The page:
EBV infects approximately 95% of the human population resulting in a benign, lifetime latent infection of B lymphocytes. EBV is unique in that latent infection can lead to virus-associated malignancies such as Burkitt lymphoma (BL), Hodgkin lymphoma (HL), and non-Hodgkin lymphoma (NHL). These EBV-associated malignancies occur with high incidence in HIV/AIDS patients resulting in serious complications. Research in our laboratory has concentrated on understanding EBV latent infection and the resulting pathologies so that targeted therapies can be developed. Latent membrane protein 2A (LMP2A) is an EBV protein expressed in latently infected B-lymphocytes and detected in all EBV-associated malignancies including those seen in HIV/AIDS patients. LMP2A mimics normal B cell signaling pathways induced by the B cell receptor (BCR) and prevents apoptosis and prolongs cell survival. We have shown that LMP2A function is dependent on numerous cellular proteins including the cellular signal transducers Lyn, Syk, Abl, Akt, mTOR, Btk, BLNK, PI3-Kinase, and Ras. In our most recent studies we have shown that LMP2A reduces the levels of p27, an important tumor suppressor that regulates the cell cycle. We recently found that that LMP2A drives the cell cycle by mediating the degradation of p27 and simultaneously amplifying Myc expression providing two key hallmarks associated with the conversion of a normal cell to a cancer cell – prevention of apoptosis and activation of the cell cycle. In the current proposal, we plan to investigate the mechanism of p27 degradation and to identify the LMP2A activated proteins that target p27 for degradation using pharmacological inhibitors of LMP2A activated proteins. Ultimately, our studies may results in the development of novel treatments to treat EBV-related lymphoproliferative diseases that occur in HIV/AIDS patients, how these inhibitors work, and a better understanding of EBV latent infection in humans.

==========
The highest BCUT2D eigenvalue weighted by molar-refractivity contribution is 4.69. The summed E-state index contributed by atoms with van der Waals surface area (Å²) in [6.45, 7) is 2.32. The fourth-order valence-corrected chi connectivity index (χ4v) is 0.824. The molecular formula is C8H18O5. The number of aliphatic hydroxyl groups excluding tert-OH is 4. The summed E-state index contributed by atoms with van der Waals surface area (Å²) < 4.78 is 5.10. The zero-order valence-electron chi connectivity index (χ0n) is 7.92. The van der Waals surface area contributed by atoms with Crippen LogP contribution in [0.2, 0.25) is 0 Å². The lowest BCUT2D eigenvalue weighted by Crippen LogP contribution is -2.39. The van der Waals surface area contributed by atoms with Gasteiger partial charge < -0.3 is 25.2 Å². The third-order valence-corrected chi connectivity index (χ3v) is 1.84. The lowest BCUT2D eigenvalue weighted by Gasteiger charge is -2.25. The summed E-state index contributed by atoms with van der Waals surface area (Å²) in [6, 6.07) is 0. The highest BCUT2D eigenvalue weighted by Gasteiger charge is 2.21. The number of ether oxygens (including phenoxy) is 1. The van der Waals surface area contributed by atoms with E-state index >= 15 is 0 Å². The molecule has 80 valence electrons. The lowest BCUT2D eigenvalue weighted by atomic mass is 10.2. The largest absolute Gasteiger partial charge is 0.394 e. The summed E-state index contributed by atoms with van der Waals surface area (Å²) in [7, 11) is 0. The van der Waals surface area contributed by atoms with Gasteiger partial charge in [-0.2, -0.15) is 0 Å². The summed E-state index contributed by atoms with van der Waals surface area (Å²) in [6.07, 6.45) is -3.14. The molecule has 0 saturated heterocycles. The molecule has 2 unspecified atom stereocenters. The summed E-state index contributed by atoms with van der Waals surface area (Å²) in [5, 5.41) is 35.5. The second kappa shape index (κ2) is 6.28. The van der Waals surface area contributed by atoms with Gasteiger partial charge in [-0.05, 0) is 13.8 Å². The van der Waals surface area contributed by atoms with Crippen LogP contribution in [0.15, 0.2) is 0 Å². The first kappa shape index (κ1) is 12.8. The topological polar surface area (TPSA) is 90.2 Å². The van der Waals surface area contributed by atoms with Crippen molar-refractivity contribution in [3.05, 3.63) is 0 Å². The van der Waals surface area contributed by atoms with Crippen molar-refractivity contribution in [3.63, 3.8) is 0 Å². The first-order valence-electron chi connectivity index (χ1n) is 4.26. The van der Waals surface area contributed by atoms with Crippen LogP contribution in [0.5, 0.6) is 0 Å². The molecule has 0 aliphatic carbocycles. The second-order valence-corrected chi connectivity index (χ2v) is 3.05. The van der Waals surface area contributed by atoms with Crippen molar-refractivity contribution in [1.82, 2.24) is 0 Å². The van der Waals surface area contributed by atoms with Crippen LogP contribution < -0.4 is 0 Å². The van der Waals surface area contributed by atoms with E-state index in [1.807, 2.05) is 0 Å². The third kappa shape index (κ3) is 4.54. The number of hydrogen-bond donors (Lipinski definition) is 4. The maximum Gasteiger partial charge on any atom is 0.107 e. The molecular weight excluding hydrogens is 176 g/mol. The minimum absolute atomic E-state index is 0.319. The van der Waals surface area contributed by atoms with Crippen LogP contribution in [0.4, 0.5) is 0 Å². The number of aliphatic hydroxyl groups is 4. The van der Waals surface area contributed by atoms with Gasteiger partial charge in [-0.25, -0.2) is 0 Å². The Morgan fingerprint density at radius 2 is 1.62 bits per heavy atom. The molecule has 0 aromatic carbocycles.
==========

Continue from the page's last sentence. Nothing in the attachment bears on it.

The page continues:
|Effective start/end date||7/1/14 → 5/31/20|
- National Cancer Institute (5R01CA073507-19)
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